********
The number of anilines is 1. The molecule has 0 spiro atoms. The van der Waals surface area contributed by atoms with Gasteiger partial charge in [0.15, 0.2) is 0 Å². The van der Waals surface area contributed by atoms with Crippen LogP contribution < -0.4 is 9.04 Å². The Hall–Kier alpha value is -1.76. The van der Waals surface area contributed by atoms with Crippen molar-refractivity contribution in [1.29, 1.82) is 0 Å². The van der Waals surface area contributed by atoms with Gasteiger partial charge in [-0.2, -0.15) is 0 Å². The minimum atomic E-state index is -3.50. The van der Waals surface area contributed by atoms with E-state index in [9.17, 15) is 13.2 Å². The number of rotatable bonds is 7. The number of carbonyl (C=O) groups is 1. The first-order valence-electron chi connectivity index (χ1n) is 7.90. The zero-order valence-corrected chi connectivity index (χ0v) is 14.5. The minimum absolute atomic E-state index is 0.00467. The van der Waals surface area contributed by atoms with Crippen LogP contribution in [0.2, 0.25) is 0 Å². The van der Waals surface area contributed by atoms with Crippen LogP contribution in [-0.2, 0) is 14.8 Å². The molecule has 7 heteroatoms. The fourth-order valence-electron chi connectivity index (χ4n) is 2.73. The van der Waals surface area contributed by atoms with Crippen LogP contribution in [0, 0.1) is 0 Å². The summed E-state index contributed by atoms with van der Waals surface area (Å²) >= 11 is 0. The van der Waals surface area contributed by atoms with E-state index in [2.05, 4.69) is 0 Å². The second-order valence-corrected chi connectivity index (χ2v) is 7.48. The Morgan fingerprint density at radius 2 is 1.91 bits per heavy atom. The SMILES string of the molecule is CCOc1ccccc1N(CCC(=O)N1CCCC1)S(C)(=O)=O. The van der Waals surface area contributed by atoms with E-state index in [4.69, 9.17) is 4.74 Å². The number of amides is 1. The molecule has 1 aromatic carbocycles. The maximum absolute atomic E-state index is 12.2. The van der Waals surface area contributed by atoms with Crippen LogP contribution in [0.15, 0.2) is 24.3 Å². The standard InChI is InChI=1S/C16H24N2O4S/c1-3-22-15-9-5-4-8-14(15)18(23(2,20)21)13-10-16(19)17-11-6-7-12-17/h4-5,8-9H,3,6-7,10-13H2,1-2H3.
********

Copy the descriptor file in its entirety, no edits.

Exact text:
The number of anilines is 1. The molecule has 0 spiro atoms. The van der Waals surface area contributed by atoms with Gasteiger partial charge in [0.15, 0.2) is 0 Å². The van der Waals surface area contributed by atoms with Crippen LogP contribution < -0.4 is 9.04 Å². The Hall–Kier alpha value is -1.76. The van der Waals surface area contributed by atoms with Crippen molar-refractivity contribution in [1.29, 1.82) is 0 Å². The van der Waals surface area contributed by atoms with Gasteiger partial charge in [-0.2, -0.15) is 0 Å². The minimum atomic E-state index is -3.50. The van der Waals surface area contributed by atoms with E-state index in [9.17, 15) is 13.2 Å². The number of rotatable bonds is 7. The number of carbonyl (C=O) groups is 1. The first-order valence-electron chi connectivity index (χ1n) is 7.90. The zero-order valence-corrected chi connectivity index (χ0v) is 14.5. The minimum absolute atomic E-state index is 0.00467. The van der Waals surface area contributed by atoms with Crippen LogP contribution in [0.2, 0.25) is 0 Å². The van der Waals surface area contributed by atoms with Crippen LogP contribution in [-0.2, 0) is 14.8 Å². The molecule has 7 heteroatoms. The fourth-order valence-electron chi connectivity index (χ4n) is 2.73. The van der Waals surface area contributed by atoms with Crippen LogP contribution in [0, 0.1) is 0 Å². The summed E-state index contributed by atoms with van der Waals surface area (Å²) >= 11 is 0. The van der Waals surface area contributed by atoms with E-state index in [2.05, 4.69) is 0 Å². The second-order valence-corrected chi connectivity index (χ2v) is 7.48. The Morgan fingerprint density at radius 2 is 1.91 bits per heavy atom. The SMILES string of the molecule is CCOc1ccccc1N(CCC(=O)N1CCCC1)S(C)(=O)=O. The van der Waals surface area contributed by atoms with E-state index in [4.69, 9.17) is 4.74 Å². The number of amides is 1. The molecule has 1 aromatic carbocycles. The maximum absolute atomic E-state index is 12.2. The van der Waals surface area contributed by atoms with Crippen LogP contribution in [0.15, 0.2) is 24.3 Å². The standard InChI is InChI=1S/C16H24N2O4S/c1-3-22-15-9-5-4-8-14(15)18(23(2,20)21)13-10-16(19)17-11-6-7-12-17/h4-5,8-9H,3,6-7,10-13H2,1-2H3.